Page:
certain amount of work experience, but in reality they still struggle to influence others with their message. The result of ineffective communication is missed opportunity, lost time and wasted resources – all because they didn’t have high impact conversations.
You may notice a number of factors influencing clear, effective, and transparent communication at work: personal characteristics, physical distance, the message itself, context, jargon used and culture. Below are 7 ways to ensure effective communication at work so that you can create an efficient, productive and inclusive work environment.
1. Know Your Audience Well
Understanding your audience is essential to effective communication at work. This applies to verbal and written communications, presentations, daily emails, company wide announcements or providing status updates on projects.
Whether or not your message will be effectively communicated or well received stems from understanding what your audience cares about.
- Who are you targeting with your communication?
- What is the intent of your message?
- What do they need to know?
- What do you need them to do?
- What’s the best way to communicate the message to your audience?
- How will your audience perceive or interpret the message?
- How will your audience feel, think, and react when they receive your message?
In order to answer these questions, you’ll need to plan ahead, research, and observe the behaviors of your audience. For example, your approach to communication with your team or peers will likely be different from how you communicate to your leader because these groups have different interests.
2. Seek to Understand the Situation and Clarify
Take time to be thoughtful and intentional. Before communicating at work, it’s essential to pause, understand the situation, clarify, and have empathy. Here are some tips to help you communicate effectively at work:
Be curious. Ask open ended questions starting with ‘what’ and ‘how’ to gather information. People will tend to be more descriptive with their responses. You can then ask open ended probing questions to gain more context. The more you understand, the more likely you’ll be able to tailor a suitable message that resonates with your audience.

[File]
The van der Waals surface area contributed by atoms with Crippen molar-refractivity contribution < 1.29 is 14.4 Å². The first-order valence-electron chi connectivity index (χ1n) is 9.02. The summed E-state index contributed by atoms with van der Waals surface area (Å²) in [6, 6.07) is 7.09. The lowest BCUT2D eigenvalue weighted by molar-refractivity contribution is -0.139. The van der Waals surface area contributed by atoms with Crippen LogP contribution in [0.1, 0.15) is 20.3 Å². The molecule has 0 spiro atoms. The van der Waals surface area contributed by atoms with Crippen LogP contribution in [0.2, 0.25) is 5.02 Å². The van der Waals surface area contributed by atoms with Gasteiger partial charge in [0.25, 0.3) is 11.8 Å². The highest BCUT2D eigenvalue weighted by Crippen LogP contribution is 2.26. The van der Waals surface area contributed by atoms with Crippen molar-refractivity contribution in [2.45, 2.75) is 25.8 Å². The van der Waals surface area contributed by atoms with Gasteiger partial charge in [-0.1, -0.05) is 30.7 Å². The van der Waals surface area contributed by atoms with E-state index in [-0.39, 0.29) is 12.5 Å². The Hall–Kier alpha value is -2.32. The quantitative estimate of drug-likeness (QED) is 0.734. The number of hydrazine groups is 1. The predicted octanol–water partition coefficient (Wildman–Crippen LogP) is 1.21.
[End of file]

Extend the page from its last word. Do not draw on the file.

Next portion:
Learn like a kid. Normally, kids have no prior knowledge about what they are about to learn. There’s a sense of humility to their learning approach. Take the same approach when you’re putting yourself in your audiences’ shoes as you seek to understand their situation. Be open, ready, and willing to see your audiences’ perspective.
Check your assumptions. Your breadth of experience may cloud your perceptions and judgements. Challenge the preconceived notions about your audience. Determine who you need to speak with or what research you need to conduct to check if your assumptions are true. Ensure that you create space for understanding before jumping to action.
Be inclusive. People want to belong, feel included and valued in the workplace. Be thoughtful to ensure that everyone’s ideas are captured. For example, if you are in a meeting asking for input, ensure that there is adequate time for everyone to share their response. If you run out of time, state in the meeting that you will connect with them later.
3. Listen on Multiple Levels“Most people do not listen with the intent to understand; they listen with the intent to reply” — Stephen R. Covey
You’re likely familiar with these basic active listening tips. However, when we’re feeling overwhelmed meeting deadlines, prioritizing, or creating, it’s easy to be on autopilot and miss key messages that can help you effectively communicate at work. Below are reminders to keep practicing:
Paraphrase. Confirm your understanding of the message by repeating it or reframing it in your own words. If there are discrepancies among the parties, this is the time to clarify.
Probe. Ask questions if you feel there is information missing that you may need.